Collaborative Negotiation is an Attitude

What You'll Learn
  • There are many definitions for collaborative negotiations
  • Talking with a common goal in mind
  • Commitment does not guarantee compliance

How Do You Define Collaborative Negotiation?

As you might expect, many definitions exist for collaborative negotiations. For example:

"A communication process that may take place whenever you want something from someone else or they want something from you."
- G. Richard Shell, Wharton School of Business

"A process where interested parties resolve disputes, agree upon courses of action, bargain for individual or collective advantage, and/or attempt to craft outcomes which serve their mutual interests."
- Wikipedia Encyclopedia, Internet

"To confer with another or others in order to come to terms or reach an agreement."
- The American Heritage Dictionary

"To transact business…not leisurely."
- Latin Origin

At Watershed Associates, we like to think of collaborative negotiations simply as:

"Talking with a common goal in mind."

"Collaborative negotiations" is a course of action more than a definition. It is an attitude. It is a win-win attitude toward problem solving – and life in general – where you are constantly seeking mutual benefits. You are always asking, "Is there a better way?" Collaborative negotiations (win-win) take considerably more time, but the return on your investment is always realized. Be patient.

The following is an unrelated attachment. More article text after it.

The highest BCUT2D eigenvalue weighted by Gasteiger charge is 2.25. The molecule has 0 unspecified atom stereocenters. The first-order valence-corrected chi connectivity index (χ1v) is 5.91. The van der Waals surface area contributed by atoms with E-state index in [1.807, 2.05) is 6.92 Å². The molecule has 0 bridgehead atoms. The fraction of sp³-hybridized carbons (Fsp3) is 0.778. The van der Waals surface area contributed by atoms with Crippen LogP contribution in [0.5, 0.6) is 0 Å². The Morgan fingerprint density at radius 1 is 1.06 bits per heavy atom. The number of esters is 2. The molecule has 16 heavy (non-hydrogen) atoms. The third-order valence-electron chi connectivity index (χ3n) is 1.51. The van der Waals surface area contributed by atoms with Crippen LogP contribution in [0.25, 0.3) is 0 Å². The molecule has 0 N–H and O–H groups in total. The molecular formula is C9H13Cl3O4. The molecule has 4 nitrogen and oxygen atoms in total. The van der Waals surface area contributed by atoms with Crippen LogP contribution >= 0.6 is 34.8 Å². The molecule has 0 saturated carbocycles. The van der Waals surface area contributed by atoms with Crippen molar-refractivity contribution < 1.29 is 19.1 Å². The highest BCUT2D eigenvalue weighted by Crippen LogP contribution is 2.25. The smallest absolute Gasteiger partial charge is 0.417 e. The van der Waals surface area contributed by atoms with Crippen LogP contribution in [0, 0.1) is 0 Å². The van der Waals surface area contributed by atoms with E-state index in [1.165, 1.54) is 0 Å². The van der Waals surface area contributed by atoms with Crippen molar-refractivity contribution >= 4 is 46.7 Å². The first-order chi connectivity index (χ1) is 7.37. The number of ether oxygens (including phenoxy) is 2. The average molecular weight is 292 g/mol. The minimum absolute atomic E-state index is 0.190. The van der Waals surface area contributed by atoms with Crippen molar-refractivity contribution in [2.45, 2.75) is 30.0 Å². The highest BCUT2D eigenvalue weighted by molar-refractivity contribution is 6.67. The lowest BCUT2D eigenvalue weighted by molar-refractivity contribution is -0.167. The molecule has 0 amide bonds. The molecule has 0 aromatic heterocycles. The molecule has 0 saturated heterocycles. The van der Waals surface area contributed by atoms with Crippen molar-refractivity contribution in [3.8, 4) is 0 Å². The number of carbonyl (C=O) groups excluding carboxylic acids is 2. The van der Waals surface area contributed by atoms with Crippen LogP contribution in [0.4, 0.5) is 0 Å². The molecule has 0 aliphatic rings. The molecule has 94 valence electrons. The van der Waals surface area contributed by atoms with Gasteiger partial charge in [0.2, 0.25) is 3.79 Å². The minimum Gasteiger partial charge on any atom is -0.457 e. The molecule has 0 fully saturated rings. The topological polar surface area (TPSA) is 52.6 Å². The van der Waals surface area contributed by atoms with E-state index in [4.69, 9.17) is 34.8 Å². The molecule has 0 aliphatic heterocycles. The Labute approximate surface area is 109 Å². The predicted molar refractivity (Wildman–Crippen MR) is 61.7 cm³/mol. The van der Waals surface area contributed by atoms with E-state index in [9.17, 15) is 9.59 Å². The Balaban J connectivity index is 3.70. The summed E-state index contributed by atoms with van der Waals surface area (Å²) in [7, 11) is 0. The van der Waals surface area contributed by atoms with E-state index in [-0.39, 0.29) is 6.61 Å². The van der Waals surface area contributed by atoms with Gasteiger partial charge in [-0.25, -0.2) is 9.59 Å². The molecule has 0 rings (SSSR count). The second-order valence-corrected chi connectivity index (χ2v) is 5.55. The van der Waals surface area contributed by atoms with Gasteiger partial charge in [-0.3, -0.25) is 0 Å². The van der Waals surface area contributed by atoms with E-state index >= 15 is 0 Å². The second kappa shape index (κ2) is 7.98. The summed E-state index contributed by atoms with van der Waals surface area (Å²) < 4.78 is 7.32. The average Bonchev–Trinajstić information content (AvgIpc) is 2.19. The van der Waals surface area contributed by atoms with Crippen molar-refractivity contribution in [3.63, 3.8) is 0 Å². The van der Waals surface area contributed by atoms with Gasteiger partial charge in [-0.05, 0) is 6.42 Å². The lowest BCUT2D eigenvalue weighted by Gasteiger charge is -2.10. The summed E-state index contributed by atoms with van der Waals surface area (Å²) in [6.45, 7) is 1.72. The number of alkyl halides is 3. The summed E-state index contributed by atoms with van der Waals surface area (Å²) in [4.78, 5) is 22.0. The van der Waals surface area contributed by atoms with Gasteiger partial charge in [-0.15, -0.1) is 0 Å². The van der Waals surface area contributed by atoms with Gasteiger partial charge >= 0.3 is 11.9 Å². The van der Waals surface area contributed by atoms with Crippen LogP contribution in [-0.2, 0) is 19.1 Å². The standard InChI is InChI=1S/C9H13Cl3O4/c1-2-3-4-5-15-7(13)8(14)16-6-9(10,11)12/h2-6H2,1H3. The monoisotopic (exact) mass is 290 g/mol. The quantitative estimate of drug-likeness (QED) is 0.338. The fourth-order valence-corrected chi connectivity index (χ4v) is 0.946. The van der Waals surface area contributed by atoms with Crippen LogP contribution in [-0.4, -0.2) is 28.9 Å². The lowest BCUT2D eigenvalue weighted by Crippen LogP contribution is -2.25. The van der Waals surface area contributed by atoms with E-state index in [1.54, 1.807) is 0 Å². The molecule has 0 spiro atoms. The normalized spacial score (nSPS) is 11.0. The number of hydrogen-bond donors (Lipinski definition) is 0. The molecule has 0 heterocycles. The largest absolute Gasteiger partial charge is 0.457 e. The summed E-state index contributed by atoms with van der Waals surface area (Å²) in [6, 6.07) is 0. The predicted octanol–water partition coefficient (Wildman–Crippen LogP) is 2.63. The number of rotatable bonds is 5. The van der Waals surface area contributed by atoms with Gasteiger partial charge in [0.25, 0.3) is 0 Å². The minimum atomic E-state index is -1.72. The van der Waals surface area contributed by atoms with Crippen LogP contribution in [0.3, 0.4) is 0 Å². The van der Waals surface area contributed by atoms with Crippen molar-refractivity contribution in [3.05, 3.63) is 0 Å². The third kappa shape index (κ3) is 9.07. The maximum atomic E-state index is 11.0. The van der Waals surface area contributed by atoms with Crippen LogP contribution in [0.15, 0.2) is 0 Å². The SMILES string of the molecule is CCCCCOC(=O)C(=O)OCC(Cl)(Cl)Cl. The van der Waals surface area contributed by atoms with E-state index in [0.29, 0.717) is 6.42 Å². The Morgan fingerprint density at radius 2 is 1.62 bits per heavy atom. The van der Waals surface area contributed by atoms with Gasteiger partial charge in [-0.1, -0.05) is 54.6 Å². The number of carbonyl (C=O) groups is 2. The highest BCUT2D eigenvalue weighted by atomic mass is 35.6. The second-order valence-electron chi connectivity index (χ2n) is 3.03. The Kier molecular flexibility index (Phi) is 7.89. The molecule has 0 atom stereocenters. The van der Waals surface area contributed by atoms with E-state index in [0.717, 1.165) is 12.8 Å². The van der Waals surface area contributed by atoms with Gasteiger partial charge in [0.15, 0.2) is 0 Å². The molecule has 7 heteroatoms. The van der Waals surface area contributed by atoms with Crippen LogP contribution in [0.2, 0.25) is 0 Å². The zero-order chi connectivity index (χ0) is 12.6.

Win-win means all parties go away feeling as if they have done well, given the realities of the situation.

Conversely, a win-lose (competitive) approach to negotiating and doing business only works if five things are true:

  1. You have all the power, and
  2. It is a one-time agreement, and
  3. You have strong alternatives, and
  4. You value the outcome more than the relationship, and
  5. The other side has no way of retaliating.

Understanding the other side's interests, motivation, and values is key to reaching a win-win solution. Value-based negotiating (also referred to as interest-based) allows you to get beyond the limits of positional bargaining. A win-win attitude toward building relationships, agreements, project management, and partnerships keeps you focused on the desired results and common goals and motivators. In collaborative negotiations, both sides commit to trying to meet as many of the parties' interests as possible. Commitment does not guarantee compliance. Using a win-win or collaborative strategy, however, increases your chances for commitment AND compliance.

  • Remember, people extend the most consideration to people they respect and trust. The number one goal in resolving a conflict is to make sure both sides maintain their self-esteem.
  • If your attitude is "when you win, rub it in," you lose. You win most when the other side thinks they won too.

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